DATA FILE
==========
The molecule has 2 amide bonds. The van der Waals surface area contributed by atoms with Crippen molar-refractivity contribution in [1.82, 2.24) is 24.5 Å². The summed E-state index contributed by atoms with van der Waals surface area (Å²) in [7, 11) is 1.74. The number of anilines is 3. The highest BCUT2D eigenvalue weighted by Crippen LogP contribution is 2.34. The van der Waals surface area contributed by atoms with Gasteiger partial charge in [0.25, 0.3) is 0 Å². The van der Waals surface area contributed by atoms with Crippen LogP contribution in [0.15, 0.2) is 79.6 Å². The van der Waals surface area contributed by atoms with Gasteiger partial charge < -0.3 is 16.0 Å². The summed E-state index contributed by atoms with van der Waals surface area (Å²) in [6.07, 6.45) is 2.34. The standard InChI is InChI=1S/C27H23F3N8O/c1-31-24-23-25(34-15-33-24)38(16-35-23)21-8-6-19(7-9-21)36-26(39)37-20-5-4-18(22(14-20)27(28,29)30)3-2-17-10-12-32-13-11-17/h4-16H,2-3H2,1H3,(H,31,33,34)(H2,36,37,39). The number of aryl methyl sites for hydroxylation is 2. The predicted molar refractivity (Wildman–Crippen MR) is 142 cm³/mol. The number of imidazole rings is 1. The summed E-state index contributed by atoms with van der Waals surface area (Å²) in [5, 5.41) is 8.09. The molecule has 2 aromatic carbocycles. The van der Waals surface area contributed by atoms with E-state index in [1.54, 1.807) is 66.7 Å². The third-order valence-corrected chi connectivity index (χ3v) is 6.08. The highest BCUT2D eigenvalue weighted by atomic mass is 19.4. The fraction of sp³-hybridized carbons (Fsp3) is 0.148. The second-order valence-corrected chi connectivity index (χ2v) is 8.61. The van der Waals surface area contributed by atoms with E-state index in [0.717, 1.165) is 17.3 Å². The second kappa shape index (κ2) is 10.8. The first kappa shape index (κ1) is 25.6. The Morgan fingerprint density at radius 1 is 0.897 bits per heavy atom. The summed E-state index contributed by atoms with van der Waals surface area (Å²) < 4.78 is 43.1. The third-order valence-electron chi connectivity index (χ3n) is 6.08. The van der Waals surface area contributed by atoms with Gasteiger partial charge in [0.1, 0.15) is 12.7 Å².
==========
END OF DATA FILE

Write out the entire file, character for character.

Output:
The molecule has 2 amide bonds. The van der Waals surface area contributed by atoms with Crippen molar-refractivity contribution in [1.82, 2.24) is 24.5 Å². The summed E-state index contributed by atoms with van der Waals surface area (Å²) in [7, 11) is 1.74. The number of anilines is 3. The highest BCUT2D eigenvalue weighted by Crippen LogP contribution is 2.34. The van der Waals surface area contributed by atoms with Gasteiger partial charge in [0.25, 0.3) is 0 Å². The van der Waals surface area contributed by atoms with Crippen LogP contribution in [0.15, 0.2) is 79.6 Å². The van der Waals surface area contributed by atoms with Gasteiger partial charge < -0.3 is 16.0 Å². The summed E-state index contributed by atoms with van der Waals surface area (Å²) in [6.07, 6.45) is 2.34. The standard InChI is InChI=1S/C27H23F3N8O/c1-31-24-23-25(34-15-33-24)38(16-35-23)21-8-6-19(7-9-21)36-26(39)37-20-5-4-18(22(14-20)27(28,29)30)3-2-17-10-12-32-13-11-17/h4-16H,2-3H2,1H3,(H,31,33,34)(H2,36,37,39). The number of aryl methyl sites for hydroxylation is 2. The predicted molar refractivity (Wildman–Crippen MR) is 142 cm³/mol. The number of imidazole rings is 1. The summed E-state index contributed by atoms with van der Waals surface area (Å²) in [5, 5.41) is 8.09. The molecule has 2 aromatic carbocycles. The van der Waals surface area contributed by atoms with E-state index in [1.54, 1.807) is 66.7 Å². The third-order valence-corrected chi connectivity index (χ3v) is 6.08. The highest BCUT2D eigenvalue weighted by atomic mass is 19.4. The fraction of sp³-hybridized carbons (Fsp3) is 0.148. The second-order valence-corrected chi connectivity index (χ2v) is 8.61. The van der Waals surface area contributed by atoms with E-state index in [0.717, 1.165) is 17.3 Å². The second kappa shape index (κ2) is 10.8. The first kappa shape index (κ1) is 25.6. The Morgan fingerprint density at radius 1 is 0.897 bits per heavy atom. The summed E-state index contributed by atoms with van der Waals surface area (Å²) < 4.78 is 43.1. The third-order valence-electron chi connectivity index (χ3n) is 6.08. The van der Waals surface area contributed by atoms with Gasteiger partial charge in [0.1, 0.15) is 12.7 Å².